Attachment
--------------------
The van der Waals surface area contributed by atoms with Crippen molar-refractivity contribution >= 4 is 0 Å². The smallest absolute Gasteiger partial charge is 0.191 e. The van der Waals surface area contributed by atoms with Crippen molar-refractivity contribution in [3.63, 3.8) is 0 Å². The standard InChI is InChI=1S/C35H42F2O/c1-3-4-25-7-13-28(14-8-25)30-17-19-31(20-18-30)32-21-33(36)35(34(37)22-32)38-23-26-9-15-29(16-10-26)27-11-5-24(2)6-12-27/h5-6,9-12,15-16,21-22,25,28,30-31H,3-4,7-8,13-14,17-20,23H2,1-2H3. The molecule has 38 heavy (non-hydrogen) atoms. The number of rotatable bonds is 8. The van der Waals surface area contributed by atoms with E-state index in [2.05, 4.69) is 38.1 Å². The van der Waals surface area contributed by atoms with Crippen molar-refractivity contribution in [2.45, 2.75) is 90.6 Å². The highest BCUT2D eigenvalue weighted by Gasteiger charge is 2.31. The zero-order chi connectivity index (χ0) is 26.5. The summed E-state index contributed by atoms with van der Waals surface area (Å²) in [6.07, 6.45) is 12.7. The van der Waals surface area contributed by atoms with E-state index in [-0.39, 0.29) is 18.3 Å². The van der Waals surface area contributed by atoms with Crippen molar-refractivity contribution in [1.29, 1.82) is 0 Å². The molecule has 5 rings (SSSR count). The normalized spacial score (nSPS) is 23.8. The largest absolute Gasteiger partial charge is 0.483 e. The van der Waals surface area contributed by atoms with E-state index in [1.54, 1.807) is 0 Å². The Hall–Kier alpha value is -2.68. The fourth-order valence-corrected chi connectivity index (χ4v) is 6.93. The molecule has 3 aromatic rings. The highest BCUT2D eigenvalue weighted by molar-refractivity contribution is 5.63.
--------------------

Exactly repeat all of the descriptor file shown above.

The van der Waals surface area contributed by atoms with Crippen molar-refractivity contribution >= 4 is 0 Å². The smallest absolute Gasteiger partial charge is 0.191 e. The van der Waals surface area contributed by atoms with Crippen molar-refractivity contribution in [3.63, 3.8) is 0 Å². The standard InChI is InChI=1S/C35H42F2O/c1-3-4-25-7-13-28(14-8-25)30-17-19-31(20-18-30)32-21-33(36)35(34(37)22-32)38-23-26-9-15-29(16-10-26)27-11-5-24(2)6-12-27/h5-6,9-12,15-16,21-22,25,28,30-31H,3-4,7-8,13-14,17-20,23H2,1-2H3. The molecule has 38 heavy (non-hydrogen) atoms. The number of rotatable bonds is 8. The van der Waals surface area contributed by atoms with E-state index in [2.05, 4.69) is 38.1 Å². The van der Waals surface area contributed by atoms with Crippen molar-refractivity contribution in [2.45, 2.75) is 90.6 Å². The highest BCUT2D eigenvalue weighted by Gasteiger charge is 2.31. The zero-order chi connectivity index (χ0) is 26.5. The summed E-state index contributed by atoms with van der Waals surface area (Å²) in [6.07, 6.45) is 12.7. The van der Waals surface area contributed by atoms with E-state index in [-0.39, 0.29) is 18.3 Å². The van der Waals surface area contributed by atoms with Crippen molar-refractivity contribution in [1.29, 1.82) is 0 Å². The molecule has 5 rings (SSSR count). The normalized spacial score (nSPS) is 23.8. The largest absolute Gasteiger partial charge is 0.483 e. The van der Waals surface area contributed by atoms with E-state index in [1.54, 1.807) is 0 Å². The Hall–Kier alpha value is -2.68. The fourth-order valence-corrected chi connectivity index (χ4v) is 6.93. The molecule has 3 aromatic rings. The highest BCUT2D eigenvalue weighted by molar-refractivity contribution is 5.63.